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Most Northeast Ohio bus stops don't have shelters. Here's what goes into deciding which gets them

A Greater Cleveland RTA bus shelter on Edgewater Drive in Lakewood, Ohio. The bus stop is for the 78 bus, which travels down West 117th Street to Puritas Avenue.
Zaria Johnson
Ideastream Public Media
A Greater Cleveland RTA bus shelter on Edgewater Drive in Lakewood, Ohio. The bus stop is for the 78 bus, which travels along West 117th Street to Puritas Avenue.

Chris Martin relies on the Greater Cleveland Regional Transit Authority to get around Cleveland. Some bus stops, like at West 25th Street and Monroe Avenue, have shelters where he is able to sit or stand away from the elements. At other stops, Martin isn’t so lucky.

Martin is a member and chair of Clevelanders for Public Transit, a rider advocacy organization in Cleveland that advocates for effective and equitable public transportation. He doesn’t own a car, and depending on the day, Martin's commute might involve waiting for a bus at an unsheltered bus stop.

Shelters are important, regardless of the season, he said.

“The fact that there is no shelter at a bus stop is a deterrent to people wanting to ride the bus,” he said. “From the sun beating down on you on a hot summer day to a bitterly cold winter morning with snow blowing in the wind, shelter is absolutely crucial for the public transit riding experience.”

Although bus shelters provide relief from the weather, adding a shelter to a bus stop isn’t necessarily a simple process, said Kirt Conrad, executive director with the Stark Area Regional Transit Authority. SARTA serves all of Stark County, and has 48 bus shelters across the 1,455 bus stops on its fixed routes.

“Putting a bus stop in … is an investment and it takes some time to put in,” Conrad said. “It's just not as easy as putting a bus stop up.”

The bus shelters can cost anywhere between $5,000 and $10,000, Conrad said, and require permissions from the city or county officials, or from the individual who owns the land the bus stop is on.

Bus Stop Requirements

Publicly funded, regional transit authorities are required to have a policy that governs which bus stops have shelters, said Joel Freilich, director of service management with the Greater Cleveland Regional Transit Authority. The policy can be driven by number of people boarding a stop each day, permission to build a shelter on the property, or a combination of factors.

“Our policy … states that the [GCRTA] seeks to provide shelter at a stop if 50 or more persons per day are expected to use that shelter, and if it's feasible to install,” Freilich said. “So, you need both honor our policy.”

Under this policy, a bus stop is considered feasible to install if the Greater Cleveland RTA is given permission by a municipality or property owner to install a shelter at a stop, and if the shelter will physically fit at a stop without obstructing car or foot traffic.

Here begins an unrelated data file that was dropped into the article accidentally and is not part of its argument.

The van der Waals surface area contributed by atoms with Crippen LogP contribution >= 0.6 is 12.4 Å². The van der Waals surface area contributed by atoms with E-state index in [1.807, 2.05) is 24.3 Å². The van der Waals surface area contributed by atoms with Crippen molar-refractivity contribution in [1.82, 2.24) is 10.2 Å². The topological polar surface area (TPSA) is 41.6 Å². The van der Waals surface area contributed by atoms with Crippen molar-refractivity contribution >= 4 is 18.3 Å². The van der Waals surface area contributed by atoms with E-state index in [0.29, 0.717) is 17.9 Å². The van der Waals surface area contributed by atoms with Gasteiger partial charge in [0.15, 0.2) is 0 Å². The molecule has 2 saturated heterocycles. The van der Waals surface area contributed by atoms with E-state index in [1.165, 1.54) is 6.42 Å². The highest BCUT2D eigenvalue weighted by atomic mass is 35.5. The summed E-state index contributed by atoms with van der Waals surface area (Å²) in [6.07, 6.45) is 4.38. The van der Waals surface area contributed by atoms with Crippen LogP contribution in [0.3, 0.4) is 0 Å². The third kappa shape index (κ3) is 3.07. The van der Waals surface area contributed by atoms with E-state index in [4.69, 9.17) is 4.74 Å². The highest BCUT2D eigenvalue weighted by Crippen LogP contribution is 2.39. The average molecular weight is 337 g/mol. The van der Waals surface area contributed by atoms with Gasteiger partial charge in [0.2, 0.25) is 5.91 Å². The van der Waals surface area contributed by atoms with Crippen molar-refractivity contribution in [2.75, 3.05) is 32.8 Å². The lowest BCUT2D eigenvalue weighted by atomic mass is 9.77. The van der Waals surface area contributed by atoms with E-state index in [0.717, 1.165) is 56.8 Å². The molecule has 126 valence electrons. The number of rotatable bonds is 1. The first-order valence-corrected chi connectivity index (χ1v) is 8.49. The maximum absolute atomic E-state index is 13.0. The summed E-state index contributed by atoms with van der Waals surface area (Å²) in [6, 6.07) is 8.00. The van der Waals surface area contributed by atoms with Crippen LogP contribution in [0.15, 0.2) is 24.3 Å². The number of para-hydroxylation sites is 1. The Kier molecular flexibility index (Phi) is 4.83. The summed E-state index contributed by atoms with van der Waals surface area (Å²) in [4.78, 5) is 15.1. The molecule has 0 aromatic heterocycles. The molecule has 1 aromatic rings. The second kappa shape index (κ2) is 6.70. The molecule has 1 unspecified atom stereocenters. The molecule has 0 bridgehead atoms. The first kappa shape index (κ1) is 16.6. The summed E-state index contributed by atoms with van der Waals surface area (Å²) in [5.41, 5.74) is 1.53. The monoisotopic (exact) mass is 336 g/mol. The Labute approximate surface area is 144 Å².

Greater Cleveland RTA serves the Cuyahoga County region and has about 5,500 bus stops on its 41 routes. Of those bus stops, more than 1,000 are sheltered, Freilich said.

The process is similar for both Akron Metro RTA, which serves Summit County, with more than 2,200 bus stops and 122 bus shelters along its fixed routes, and for SARTA.

SARTA typically considers adding bus shelters to stops with 10 to 20 people boarding per day, while the Akron Metro RTA tends to require 30 to 40 people per day.

“Obviously, our resources are limited, so we're going to put them where we have the highest ridership,” said Molly Becker, director of public relations and marketing with Akron Metro RTA. “We evaluate it, then we work with the municipalities, and then it could take six to eight months before we can actually get a shelter in there.”

Portage Area Regional Transportation Authority doesn't require a specific number of passengers boarding at a stop in order to consider building a shelter there, said PARTA Chief of Staff Kelly Jurisch.

Instead, each PARTA bus stop undergoes a ridership evaluation to determine if the stop is highly used, and if it's in an area that might benefit from a bus shelter.

"We require that it to be a stop that is highly used and not just a stop that sees a couple of people a day," she said. "When you look at the area, you want to look to see is this an area that somebody is just standing out in the open elements, or do they have some close protection as well?"

PARTA also evaluates the distance between sheltered bus stops, Jurisch said, to avoid having shelters too close together.

"We like to space out the shelters and not just have a bunch of shelters... in one area," she said. "We want to provide equal access for everybody if we can."

Bus shelters should be installed wherever feasible, regardless of the boarding requirement, said Chris Martin of Clevelanders for Public Transit. Transit agencies should also add other amenities to make the experience “easier and more enjoyable” for the rider, he said, like garbage cans, maps of bus routes and live timetables showing when the next bus will arrive.